Customer Service Closing Statements: End a Call Professionally

The Basic Business Etiquette of Ending a Phone Conversation

There are several reasons that you may need to end a phone call professionally. You may be on the phone with a "talker" whose desire to continue to engage with you is consuming too much of your work time. Whatever your reason, it's always important to end the call politely and professionally. Put these six business phone etiquette tips to work to ensure that you always do your best to leave your callers happy.

1. Think First

Mature businessman on phone in office
Credit: Thomas Barwick/ Stone/ Getty Images

Before you decide that you need to end a phone call, make sure the "business" part of the conversation is complete. You don't want your caller to think that you are avoiding the business at hand.  For example, ask, "Is there anything else I can help you with?"

2. Always Be Professional

Choose your words carefully. Don’t be condescending in your words or your tone of voice. Avoid making statements or asking questions that will prolong the conversation. Be assertive, but avoid being rude or impolite.

3. Set a Time Limit

Part of every successful business is building relationships with your customers and it is nice to hear about their vacation or their grandchildren. When you are sure the business portion of the call is ended, look at the clock or call timer on your phone (if equipped) and give the caller another 3 or 4 minutes (or less).

4. Seize the Pause

Wait for the caller to pause in their conversation and jump in immediately with a pleasant call end statement. For example:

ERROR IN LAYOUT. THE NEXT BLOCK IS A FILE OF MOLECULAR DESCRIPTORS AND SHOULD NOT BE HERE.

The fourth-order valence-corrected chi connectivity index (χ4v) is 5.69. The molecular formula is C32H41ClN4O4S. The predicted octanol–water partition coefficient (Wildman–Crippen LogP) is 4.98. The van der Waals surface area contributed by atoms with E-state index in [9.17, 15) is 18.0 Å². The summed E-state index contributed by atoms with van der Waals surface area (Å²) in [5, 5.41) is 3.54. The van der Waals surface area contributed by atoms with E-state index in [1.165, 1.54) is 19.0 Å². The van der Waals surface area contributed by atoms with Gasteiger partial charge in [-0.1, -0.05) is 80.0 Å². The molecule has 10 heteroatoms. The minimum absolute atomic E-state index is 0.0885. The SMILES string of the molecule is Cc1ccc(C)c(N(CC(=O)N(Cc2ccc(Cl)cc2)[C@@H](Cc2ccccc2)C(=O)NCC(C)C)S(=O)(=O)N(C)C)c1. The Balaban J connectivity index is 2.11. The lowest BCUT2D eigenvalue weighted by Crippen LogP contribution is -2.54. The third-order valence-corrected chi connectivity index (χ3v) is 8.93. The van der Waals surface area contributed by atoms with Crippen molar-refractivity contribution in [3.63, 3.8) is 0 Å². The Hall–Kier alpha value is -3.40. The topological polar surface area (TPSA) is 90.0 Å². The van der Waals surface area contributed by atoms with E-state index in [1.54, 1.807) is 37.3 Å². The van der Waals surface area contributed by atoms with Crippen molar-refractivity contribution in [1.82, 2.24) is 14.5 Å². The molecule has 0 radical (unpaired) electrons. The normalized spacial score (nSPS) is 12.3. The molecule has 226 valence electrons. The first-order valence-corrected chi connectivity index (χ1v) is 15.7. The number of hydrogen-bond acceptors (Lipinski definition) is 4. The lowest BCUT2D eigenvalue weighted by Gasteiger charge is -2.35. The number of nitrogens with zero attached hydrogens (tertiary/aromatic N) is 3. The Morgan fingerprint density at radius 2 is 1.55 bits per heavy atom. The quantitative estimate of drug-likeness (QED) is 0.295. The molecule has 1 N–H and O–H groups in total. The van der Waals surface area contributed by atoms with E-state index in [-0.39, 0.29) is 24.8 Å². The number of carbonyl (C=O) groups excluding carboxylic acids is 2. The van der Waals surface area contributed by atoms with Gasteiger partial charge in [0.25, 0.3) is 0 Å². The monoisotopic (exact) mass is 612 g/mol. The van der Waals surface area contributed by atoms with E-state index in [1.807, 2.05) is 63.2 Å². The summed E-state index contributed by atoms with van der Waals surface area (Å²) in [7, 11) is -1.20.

• "I am glad to hear about your grandchild but I have to take another call. If you need any further assistance, please do call back."
  • "I appreciate the additional information, but I must attend to an urgent matter.  Thank you for choosing and please call again."
  • "Your business is very important to us and I need to enter your order into the system. Is there anything else you need?"

5. Offer Alternatives

You may have methods other than the phone that people can use to contact you. These could include email, texting, web chat, or even your secretary or assistant. If you phone call would be better served by one of these alternative forms of communication, pivot the conversation.

For example, if an email would be an easier way to receive this same information, then request that they caller follow up in your inbox:

"If you have any further information you would like to share with me, please send me an email at myemail@company.com"

Or, if need be, let them know how they can contact your assistant or the person who can handle the caller's concerns. Better yet, offer to transfer them directly to that person or have the other person will contact them. 

6. Use Technology

If you have Caller ID, write the offending caller's phone numbers on a list and keep it near the phone. When you see them calling, let it ring through to voicemail and return the call via email.

When the Caller is Threatening or Abusive

Though hopefully rare, you may one day experience an angry or inappropriate caller who is using abusive, threatening, or vulgar language. To be prepared to handle that unique situation, consult your company's policy and procedures in order to avoid any legal ramifications and feel more confident should the situation arise.